Wednesday, February 20, 2013

WSJ Wednesday - A Library with No Books

Sometimes an article catches your eye solely because of the title. Such was the case when I was skimming the February 7, 2013 edition of The Wall Street Journal and found Miguel Bustillo's article, "Library That Holds No Books."

Bexar County in Texas is set to open one of the nation's first entirely digital public libraries. According to Bustillo, skeptical librarians are keeping an eye on this one. They warn digital versions of many popular titles aren't available to libraries and they can often be more expensive than printed versions.

The move is an effort to help residents where libraries are scarce. The office will have about 10,000 titles and 150 e-readers for patrons to borrow, 50 of which are designed for children. Though there will be staff to help with technical questions, this office will have no research assistants. County officials believe this type of library will be more cost effective than traditional libraries.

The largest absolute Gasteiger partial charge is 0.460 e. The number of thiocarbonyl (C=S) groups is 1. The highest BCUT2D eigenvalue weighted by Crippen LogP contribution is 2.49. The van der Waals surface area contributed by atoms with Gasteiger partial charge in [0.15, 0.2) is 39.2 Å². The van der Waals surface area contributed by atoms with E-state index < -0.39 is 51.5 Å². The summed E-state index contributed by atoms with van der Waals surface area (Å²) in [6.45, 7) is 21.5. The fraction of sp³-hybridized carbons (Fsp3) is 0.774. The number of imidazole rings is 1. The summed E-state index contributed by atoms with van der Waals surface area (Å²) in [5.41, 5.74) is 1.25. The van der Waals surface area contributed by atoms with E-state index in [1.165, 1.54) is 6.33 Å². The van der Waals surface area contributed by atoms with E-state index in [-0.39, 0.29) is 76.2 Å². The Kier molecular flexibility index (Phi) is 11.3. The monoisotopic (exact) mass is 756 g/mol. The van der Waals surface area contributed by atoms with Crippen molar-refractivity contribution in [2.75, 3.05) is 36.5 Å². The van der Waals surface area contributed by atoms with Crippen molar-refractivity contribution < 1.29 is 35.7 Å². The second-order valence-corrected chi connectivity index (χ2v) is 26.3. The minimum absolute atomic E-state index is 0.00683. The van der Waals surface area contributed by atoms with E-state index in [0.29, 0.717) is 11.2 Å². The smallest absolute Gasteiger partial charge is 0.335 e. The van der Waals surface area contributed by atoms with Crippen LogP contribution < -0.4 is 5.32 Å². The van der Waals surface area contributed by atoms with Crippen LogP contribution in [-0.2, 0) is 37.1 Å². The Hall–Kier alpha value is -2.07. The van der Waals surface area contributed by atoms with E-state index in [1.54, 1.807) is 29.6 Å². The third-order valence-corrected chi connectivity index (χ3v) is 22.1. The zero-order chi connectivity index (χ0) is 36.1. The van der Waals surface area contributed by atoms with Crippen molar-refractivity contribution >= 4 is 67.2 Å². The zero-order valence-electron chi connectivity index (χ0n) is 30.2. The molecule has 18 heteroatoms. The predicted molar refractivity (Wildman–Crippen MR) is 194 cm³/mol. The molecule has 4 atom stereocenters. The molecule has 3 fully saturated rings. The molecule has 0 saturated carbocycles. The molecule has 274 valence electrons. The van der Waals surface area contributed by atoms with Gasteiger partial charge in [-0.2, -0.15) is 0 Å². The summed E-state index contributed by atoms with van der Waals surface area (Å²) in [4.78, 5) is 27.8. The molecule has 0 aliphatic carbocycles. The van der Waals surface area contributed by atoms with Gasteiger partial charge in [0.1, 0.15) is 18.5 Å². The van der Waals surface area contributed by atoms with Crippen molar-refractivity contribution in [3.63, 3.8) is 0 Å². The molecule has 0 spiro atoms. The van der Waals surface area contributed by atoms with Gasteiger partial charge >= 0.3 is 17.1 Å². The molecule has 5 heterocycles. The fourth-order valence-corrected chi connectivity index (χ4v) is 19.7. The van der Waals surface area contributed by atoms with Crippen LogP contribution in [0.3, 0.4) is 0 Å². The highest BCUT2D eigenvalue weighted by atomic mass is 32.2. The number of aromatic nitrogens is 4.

The article goes on to discuss how publishers interact with libraries and the reason a move to totally digital has been slow to catch on.

As a book lover, I just about cried when I read this. It was bad enough when I walked into the library at our town's middle school and found it over half empty. The thought of these 100% digital libraries replacing traditional libraries is enough to make me sick. While my husband believes the day of the traditional public library is long gone, I can't tell you how much I depend upon our local children's librarian and the reference librarian for my writing. The Internet doesn't replace everything. And while I'm all for having libraries offering e-books, the thought of walking into a library and not being able to browse the bookshelves isn't appealing.

What do you think of this idea? Is it the wave of the future?

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